Cyclomatic complexity, sometimes referred to as McCabe's complexity, is a count of the linearly independent paths through source code. You can also think of this more simply as "the number of decisions a given block of code needs to make".
Most languages provide similar constructs (
while etc) for "decision" points. For a more comprehensive understanding of Cyclomatic Complexity, Radon, a static analysis tool which checks the cyclomatic complexity of Python code (engine), provides a bit more detail including the impact of specific statements on Cyclomatic Complexity.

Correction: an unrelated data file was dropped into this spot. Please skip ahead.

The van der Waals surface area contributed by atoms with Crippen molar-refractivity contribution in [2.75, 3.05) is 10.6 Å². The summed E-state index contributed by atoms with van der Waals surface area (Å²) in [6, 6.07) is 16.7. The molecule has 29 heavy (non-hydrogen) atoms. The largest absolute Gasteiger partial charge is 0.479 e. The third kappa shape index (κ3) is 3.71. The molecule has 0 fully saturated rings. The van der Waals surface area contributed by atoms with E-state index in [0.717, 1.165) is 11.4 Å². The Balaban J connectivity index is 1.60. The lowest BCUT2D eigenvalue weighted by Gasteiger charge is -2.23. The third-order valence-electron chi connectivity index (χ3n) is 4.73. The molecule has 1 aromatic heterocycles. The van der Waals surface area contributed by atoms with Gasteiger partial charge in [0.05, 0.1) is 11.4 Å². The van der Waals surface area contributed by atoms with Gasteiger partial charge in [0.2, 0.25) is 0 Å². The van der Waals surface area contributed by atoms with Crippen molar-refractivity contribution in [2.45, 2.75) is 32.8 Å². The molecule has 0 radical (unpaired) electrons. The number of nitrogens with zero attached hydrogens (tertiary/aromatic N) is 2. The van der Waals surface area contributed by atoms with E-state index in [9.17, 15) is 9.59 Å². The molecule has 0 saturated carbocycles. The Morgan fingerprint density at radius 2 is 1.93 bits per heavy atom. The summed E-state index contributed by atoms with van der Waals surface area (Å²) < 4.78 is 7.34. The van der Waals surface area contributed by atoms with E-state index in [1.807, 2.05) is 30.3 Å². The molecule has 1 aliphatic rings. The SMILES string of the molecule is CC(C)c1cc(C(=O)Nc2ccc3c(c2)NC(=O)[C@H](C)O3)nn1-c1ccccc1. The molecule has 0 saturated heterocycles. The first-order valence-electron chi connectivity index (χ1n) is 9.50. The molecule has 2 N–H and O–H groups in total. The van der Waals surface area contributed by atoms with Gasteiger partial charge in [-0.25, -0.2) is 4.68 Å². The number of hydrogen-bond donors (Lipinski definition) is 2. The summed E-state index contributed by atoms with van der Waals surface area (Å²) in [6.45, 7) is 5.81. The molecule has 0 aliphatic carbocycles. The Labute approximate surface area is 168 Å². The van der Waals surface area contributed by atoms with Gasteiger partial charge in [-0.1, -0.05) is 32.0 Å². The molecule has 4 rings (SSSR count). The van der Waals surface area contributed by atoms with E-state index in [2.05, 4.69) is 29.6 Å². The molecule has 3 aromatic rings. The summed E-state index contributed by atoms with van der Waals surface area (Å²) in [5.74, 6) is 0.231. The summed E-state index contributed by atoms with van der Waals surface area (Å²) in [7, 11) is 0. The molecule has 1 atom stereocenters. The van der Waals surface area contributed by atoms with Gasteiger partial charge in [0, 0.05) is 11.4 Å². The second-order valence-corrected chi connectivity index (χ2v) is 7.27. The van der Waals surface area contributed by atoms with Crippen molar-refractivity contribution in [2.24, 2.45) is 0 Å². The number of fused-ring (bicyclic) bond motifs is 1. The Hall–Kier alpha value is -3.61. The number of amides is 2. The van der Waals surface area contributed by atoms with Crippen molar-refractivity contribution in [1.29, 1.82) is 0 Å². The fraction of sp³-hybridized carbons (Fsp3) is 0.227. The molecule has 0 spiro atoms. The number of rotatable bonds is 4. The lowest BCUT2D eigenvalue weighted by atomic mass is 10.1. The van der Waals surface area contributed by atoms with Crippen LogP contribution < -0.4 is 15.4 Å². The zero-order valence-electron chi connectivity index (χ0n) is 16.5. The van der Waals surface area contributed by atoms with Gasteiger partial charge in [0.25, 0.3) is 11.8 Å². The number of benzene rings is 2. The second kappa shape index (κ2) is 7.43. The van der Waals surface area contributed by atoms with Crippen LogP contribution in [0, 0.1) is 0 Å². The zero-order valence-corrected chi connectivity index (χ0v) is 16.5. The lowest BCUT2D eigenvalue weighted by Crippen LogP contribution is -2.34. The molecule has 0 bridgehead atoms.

Cyclomatic complexity measures the number of execution paths through code, but excessive return statements can make a function harder for a human to follow because control flow jumps around. So they are related, but different.
We recommend checking for cognitive complexity rather than cyclomatic complexity, and we pair that with a return statements check, as two of our 10 point maintainability inspection. (All of which is completely configurable).